Tech's rapid evolution has us perpetually chasing after the next new thing. We want the latest phone, computer, or gadget even when we don't need it. Or rather – even when our current one works just fine.
It’s not just consumers. This tech frenzy is just as prevalent in the B2B world. Offering the fastest, bleeding edge, state-of-the-art, next-gen technology is the go-to strategy for differentiating yourself from the competition; for signaling that you're ahead of the curve, a leading innovator and trailblazer.
In the wake of all this lies a trail of discarded tech that's either fully functional or can be easily refurbished to be such. Instead, its lifecycle is usually cut short, often ending up in landfills leaking toxic materials into the environment. And that's on top of the pollution its manufacturing has already caused – 90% of the carbon impact of a smartphone comes from its manufacture and just 10% from its usage.
On average, Europeans upgrade their smartphones about once every three years. Extending this lifespan to four years could have a massive impact on reducing carbon emissions – it would be equivalent to taking 2 million cars off the roads, annually. That's like Ireland going car-free.
With the impact the digital sector has on the environment coming under increasing scrutiny, we need to learn to do more with less. And it's more pressing by the day – the digital sector already represents nearly 4% of all greenhouse gases, and its CO2 footprint could double by 2025 if nothing changes today. To make a difference, everybody needs to be mindful of their actions and be held accountable for their consequences.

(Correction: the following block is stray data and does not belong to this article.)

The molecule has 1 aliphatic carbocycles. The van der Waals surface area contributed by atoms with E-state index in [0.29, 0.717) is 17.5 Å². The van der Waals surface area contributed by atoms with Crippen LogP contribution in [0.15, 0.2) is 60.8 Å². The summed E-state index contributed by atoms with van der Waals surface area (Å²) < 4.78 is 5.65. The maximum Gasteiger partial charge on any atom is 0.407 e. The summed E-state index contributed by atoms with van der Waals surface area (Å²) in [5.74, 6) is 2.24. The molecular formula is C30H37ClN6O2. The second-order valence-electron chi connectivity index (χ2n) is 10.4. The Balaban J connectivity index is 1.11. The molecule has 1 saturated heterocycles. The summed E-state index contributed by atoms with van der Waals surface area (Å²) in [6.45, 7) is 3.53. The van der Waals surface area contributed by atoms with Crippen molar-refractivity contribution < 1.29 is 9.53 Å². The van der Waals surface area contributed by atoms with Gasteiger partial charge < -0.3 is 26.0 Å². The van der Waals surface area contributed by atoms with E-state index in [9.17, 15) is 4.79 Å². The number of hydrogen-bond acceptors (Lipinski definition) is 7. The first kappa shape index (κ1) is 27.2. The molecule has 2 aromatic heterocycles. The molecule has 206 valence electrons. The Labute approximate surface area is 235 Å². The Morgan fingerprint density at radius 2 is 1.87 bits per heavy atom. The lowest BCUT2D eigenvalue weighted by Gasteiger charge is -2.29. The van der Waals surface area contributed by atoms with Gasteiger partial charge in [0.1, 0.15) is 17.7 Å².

Fortunately, progress is being made as people, businesses, and governments rally to promote and practice digital sobriety.
Long live the thing!
From national awareness-raising efforts, such as France's recent and humorous “Long life to objects” campaign, to increasingly popular Right to Repair initiatives sweeping Western countries (much to the merit of grassroots activism), there is a concerted effort in aligning policy, awareness, and action for maximum impact.
Simultaneously, refurbishing tech is now a fast-growing sector. A phone discarded as broken because of a cracked screen or an aging battery needs minor repairs to live on for a few more years. This has given rise to massive second-hand tech marketplaces such as Back Market and Swappie, among others, that are taking on the cause of giving a second life to what might otherwise become waste. And successfully, at that.
Cloud Service Providers (CSPs) are also looking to do their part to reduce the environmental impact of tech. Continuous demand for faster and more efficient hardware has produced an ecosystem where the average lifespan of a server is 3-4 years. At Scaleway, servers are made to last for up to 10 years, thereby minimizing the industry's environmental footprint.
Why and how CSPs do their part
CSPs must be among the torch-bearers in sustainable tech practices given the industry's impact on our planet. Data centers are responsible for around 1% of total global electricity use and can house anywhere from tens of thousands to millions of hard drives each. That's a lot of hardware under one roof.